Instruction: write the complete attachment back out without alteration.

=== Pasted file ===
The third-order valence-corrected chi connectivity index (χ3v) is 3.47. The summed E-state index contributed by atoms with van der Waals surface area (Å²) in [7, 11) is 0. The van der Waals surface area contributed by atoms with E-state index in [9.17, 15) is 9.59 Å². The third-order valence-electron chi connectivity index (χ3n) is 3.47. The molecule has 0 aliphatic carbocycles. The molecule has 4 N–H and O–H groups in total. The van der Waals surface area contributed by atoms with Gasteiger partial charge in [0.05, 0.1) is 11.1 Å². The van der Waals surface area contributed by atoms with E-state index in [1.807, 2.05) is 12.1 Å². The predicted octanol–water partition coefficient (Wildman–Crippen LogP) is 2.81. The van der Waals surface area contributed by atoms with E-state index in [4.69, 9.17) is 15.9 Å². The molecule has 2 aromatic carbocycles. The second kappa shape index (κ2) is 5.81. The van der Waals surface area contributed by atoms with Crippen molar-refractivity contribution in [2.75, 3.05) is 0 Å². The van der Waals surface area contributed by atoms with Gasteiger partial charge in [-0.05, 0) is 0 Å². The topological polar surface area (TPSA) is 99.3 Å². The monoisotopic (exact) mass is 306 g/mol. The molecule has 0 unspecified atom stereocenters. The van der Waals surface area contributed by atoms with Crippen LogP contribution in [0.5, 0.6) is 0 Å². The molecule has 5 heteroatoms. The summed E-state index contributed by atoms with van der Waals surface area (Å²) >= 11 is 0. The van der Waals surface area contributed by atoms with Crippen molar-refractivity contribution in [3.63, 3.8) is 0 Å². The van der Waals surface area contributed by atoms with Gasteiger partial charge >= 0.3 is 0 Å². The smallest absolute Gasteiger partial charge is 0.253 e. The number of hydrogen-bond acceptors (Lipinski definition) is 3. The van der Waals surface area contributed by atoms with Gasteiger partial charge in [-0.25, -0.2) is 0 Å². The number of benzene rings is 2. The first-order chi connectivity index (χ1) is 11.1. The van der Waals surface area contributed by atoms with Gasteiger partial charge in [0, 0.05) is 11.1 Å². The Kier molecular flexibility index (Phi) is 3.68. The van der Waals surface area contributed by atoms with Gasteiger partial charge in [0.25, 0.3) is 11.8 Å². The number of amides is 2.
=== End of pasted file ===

The third-order valence-corrected chi connectivity index (χ3v) is 3.47. The summed E-state index contributed by atoms with van der Waals surface area (Å²) in [7, 11) is 0. The van der Waals surface area contributed by atoms with E-state index in [9.17, 15) is 9.59 Å². The third-order valence-electron chi connectivity index (χ3n) is 3.47. The molecule has 0 aliphatic carbocycles. The molecule has 4 N–H and O–H groups in total. The van der Waals surface area contributed by atoms with Gasteiger partial charge in [0.05, 0.1) is 11.1 Å². The van der Waals surface area contributed by atoms with E-state index in [1.807, 2.05) is 12.1 Å². The predicted octanol–water partition coefficient (Wildman–Crippen LogP) is 2.81. The van der Waals surface area contributed by atoms with E-state index in [4.69, 9.17) is 15.9 Å². The molecule has 2 aromatic carbocycles. The second kappa shape index (κ2) is 5.81. The van der Waals surface area contributed by atoms with Crippen molar-refractivity contribution in [2.75, 3.05) is 0 Å². The van der Waals surface area contributed by atoms with Gasteiger partial charge in [-0.05, 0) is 0 Å². The topological polar surface area (TPSA) is 99.3 Å². The monoisotopic (exact) mass is 306 g/mol. The molecule has 0 unspecified atom stereocenters. The van der Waals surface area contributed by atoms with Crippen LogP contribution in [0.5, 0.6) is 0 Å². The molecule has 5 heteroatoms. The summed E-state index contributed by atoms with van der Waals surface area (Å²) >= 11 is 0. The van der Waals surface area contributed by atoms with Crippen molar-refractivity contribution in [3.63, 3.8) is 0 Å². The van der Waals surface area contributed by atoms with Gasteiger partial charge >= 0.3 is 0 Å². The smallest absolute Gasteiger partial charge is 0.253 e. The number of hydrogen-bond acceptors (Lipinski definition) is 3. The van der Waals surface area contributed by atoms with Gasteiger partial charge in [-0.25, -0.2) is 0 Å². The number of benzene rings is 2. The first-order chi connectivity index (χ1) is 11.1. The van der Waals surface area contributed by atoms with Gasteiger partial charge in [0, 0.05) is 11.1 Å². The Kier molecular flexibility index (Phi) is 3.68. The van der Waals surface area contributed by atoms with Gasteiger partial charge in [0.25, 0.3) is 11.8 Å². The number of amides is 2.